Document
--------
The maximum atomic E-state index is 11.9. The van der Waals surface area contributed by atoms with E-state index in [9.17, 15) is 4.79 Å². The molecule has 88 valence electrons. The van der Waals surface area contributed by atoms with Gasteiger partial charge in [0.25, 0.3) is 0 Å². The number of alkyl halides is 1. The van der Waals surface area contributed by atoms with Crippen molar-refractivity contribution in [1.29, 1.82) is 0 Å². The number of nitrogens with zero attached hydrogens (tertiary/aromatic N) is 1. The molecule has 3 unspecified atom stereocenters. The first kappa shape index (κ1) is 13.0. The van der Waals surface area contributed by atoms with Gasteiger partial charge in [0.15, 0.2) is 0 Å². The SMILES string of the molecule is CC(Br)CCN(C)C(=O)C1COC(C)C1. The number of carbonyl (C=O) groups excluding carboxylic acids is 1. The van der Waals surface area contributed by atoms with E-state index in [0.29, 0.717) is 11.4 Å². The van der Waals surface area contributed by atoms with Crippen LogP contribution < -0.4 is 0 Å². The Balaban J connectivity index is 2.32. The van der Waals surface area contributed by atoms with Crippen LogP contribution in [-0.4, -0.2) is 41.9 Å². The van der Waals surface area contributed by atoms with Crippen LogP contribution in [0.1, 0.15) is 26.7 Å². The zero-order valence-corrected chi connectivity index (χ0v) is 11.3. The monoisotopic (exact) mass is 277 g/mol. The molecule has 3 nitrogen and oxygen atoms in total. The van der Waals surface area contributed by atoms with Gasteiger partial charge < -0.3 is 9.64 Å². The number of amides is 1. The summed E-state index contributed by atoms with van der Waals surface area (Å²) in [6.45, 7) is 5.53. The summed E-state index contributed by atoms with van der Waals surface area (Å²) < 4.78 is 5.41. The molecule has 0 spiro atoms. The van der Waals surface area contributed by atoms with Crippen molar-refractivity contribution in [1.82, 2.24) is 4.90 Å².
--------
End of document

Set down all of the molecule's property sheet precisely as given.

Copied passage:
The maximum atomic E-state index is 11.9. The van der Waals surface area contributed by atoms with E-state index in [9.17, 15) is 4.79 Å². The molecule has 88 valence electrons. The van der Waals surface area contributed by atoms with Gasteiger partial charge in [0.25, 0.3) is 0 Å². The number of alkyl halides is 1. The van der Waals surface area contributed by atoms with Crippen molar-refractivity contribution in [1.29, 1.82) is 0 Å². The number of nitrogens with zero attached hydrogens (tertiary/aromatic N) is 1. The molecule has 3 unspecified atom stereocenters. The first kappa shape index (κ1) is 13.0. The van der Waals surface area contributed by atoms with Gasteiger partial charge in [0.15, 0.2) is 0 Å². The SMILES string of the molecule is CC(Br)CCN(C)C(=O)C1COC(C)C1. The number of carbonyl (C=O) groups excluding carboxylic acids is 1. The van der Waals surface area contributed by atoms with E-state index in [0.29, 0.717) is 11.4 Å². The van der Waals surface area contributed by atoms with Crippen LogP contribution < -0.4 is 0 Å². The Balaban J connectivity index is 2.32. The van der Waals surface area contributed by atoms with Crippen LogP contribution in [-0.4, -0.2) is 41.9 Å². The van der Waals surface area contributed by atoms with Crippen LogP contribution in [0.1, 0.15) is 26.7 Å². The zero-order valence-corrected chi connectivity index (χ0v) is 11.3. The monoisotopic (exact) mass is 277 g/mol. The molecule has 3 nitrogen and oxygen atoms in total. The van der Waals surface area contributed by atoms with Gasteiger partial charge < -0.3 is 9.64 Å². The number of amides is 1. The summed E-state index contributed by atoms with van der Waals surface area (Å²) in [6.45, 7) is 5.53. The summed E-state index contributed by atoms with van der Waals surface area (Å²) < 4.78 is 5.41. The molecule has 0 spiro atoms. The van der Waals surface area contributed by atoms with Crippen molar-refractivity contribution in [1.82, 2.24) is 4.90 Å².